Just to check whether there is a chance to get any information about your storage devices. So no need to show the results here in detail. Just tell us if there was any information returned that deemed useful to you.
To give us a better understanding of your system the following information might help
# hwinfo --storage-ctrl
information on the disk controllers.
information on your hardware setup.
# dmidecode -t 0
information on your UEFI
I guess you recognized by now that i’m nearly lost. Is installing your PC from the very start (i.e. re-installing MS Windows) an option for you?
mentions the multiple card reader and USB - no SSD or HDD
[FONT=monospace]also mentions the multiple card reader and USB - no SSD or HDD
something flashed up but was quickly removed - no further info
this seems more interesting so I’ll quote some, it starts:
‘15: PCI 17.0: 0104 RAID bus controller’ missing some out - then:
'Hardware Class: storage
Model: “Intel SATA Controller [RAID mode]”
SubVendor: pci 0x1028 “Dell”
SubDevice: pci 0x07dc
Driver: “ahci” ’ missing some more - it ends:
‘Driver Info #0:
Driver Status: ahci is active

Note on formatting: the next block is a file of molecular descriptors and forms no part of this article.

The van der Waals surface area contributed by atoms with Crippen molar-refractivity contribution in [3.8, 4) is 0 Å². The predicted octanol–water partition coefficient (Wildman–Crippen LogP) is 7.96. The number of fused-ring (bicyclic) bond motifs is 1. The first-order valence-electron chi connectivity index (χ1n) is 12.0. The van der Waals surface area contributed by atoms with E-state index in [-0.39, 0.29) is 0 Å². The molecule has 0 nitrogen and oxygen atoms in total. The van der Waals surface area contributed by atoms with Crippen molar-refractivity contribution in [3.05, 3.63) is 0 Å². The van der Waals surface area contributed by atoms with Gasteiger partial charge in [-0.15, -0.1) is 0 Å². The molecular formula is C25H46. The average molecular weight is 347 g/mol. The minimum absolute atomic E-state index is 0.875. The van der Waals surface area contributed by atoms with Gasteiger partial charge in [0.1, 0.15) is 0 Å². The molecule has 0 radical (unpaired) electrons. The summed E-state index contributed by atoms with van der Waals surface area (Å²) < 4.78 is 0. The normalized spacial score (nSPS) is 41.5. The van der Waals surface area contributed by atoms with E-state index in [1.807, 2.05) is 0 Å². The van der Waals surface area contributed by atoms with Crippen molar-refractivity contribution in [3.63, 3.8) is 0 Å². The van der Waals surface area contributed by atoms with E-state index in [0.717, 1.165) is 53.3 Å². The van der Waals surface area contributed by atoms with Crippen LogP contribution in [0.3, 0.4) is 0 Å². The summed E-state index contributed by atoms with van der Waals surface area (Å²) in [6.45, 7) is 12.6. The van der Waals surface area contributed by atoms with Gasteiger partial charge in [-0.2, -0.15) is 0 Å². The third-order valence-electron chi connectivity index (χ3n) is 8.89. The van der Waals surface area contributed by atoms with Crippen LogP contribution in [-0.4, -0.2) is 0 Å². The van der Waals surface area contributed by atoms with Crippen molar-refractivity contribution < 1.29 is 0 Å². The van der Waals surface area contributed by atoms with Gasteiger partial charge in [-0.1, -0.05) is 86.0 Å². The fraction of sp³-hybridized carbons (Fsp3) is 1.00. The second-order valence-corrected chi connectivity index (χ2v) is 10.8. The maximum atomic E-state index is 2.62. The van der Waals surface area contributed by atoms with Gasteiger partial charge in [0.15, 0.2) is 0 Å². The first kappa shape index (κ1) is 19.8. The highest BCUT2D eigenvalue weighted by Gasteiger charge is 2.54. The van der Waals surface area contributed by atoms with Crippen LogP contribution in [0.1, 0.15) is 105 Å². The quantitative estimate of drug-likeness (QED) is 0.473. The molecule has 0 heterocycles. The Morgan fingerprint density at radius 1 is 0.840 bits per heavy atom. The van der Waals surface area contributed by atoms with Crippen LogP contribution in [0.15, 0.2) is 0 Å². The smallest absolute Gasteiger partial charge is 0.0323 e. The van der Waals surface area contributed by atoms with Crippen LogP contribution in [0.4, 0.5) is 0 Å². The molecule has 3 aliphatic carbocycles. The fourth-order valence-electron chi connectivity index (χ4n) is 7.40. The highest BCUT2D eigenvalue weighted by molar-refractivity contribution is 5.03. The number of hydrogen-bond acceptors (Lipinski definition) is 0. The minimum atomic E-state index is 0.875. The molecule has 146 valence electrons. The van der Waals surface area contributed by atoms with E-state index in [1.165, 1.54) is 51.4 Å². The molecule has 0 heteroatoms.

Driver Activation Cmd: “modprobe ahci”
Config Status: cfg=new, avail=yes, need=no, active =unknown’
mentions many things including:
‘00:17.0 RAID bus controller: Intel Corporation SATA Controller [RAID mode]’
dmidecode -t 0
‘command not found’
I did take some photos of the screen so I can enlarge on the above if necessary - just say what you need.
If you are nearly lost then there’s no hope for me!
I just booted my openSUSE installation DVD on two different machines (SATA option in UEFI set to AHCI) and it worked fine. So i do not understand why your installation DVD will not boot when you change the SATA option in your UEFI from RAID to AHCI.
Where did you get the openSUSE .iso file from?
Did you verify it against the provided checksum?
Did you run the self check on the DVD?
tty1:rescue:~ # journalctl -b 0 -r -p 3
--Logs begin at Mon 2017-12-11 12:52:38 UTC, end at Mon 2017-12-11 12:52:53 UTC. --
Dec 11 12:52:38 rescue systemd-sysctl: Failed to open file '/boot/sysctl.conf-4.4.76-1-default', ignoring: No such file or directory
Dec 11 12:52:38 rescue udevd: specified group 'input' unknown
Dec 11 12:52:38 rescue nouveau 0000:01:00.0: unknown chipset (136000a1)
Dec 11 12:52:38 rescue udevd: specified group 'input' unknown
Since the new computer came with Windows 10 pre-installed and no disk for reinstallation I’m not really in a position to reinstall it.
I do have laptop with Windows 8 dual booting with OpenSuse and hardly ever use Windows but I’d rather keep the new version if I can.
In response to gogalthorp, I am trying to install from a DVD but had put a USB stick in to see if that would show up. I wasn’t trying to boot from USB and think that perhaps this is why it ‘does not look right’. Would booting from USB be a better option?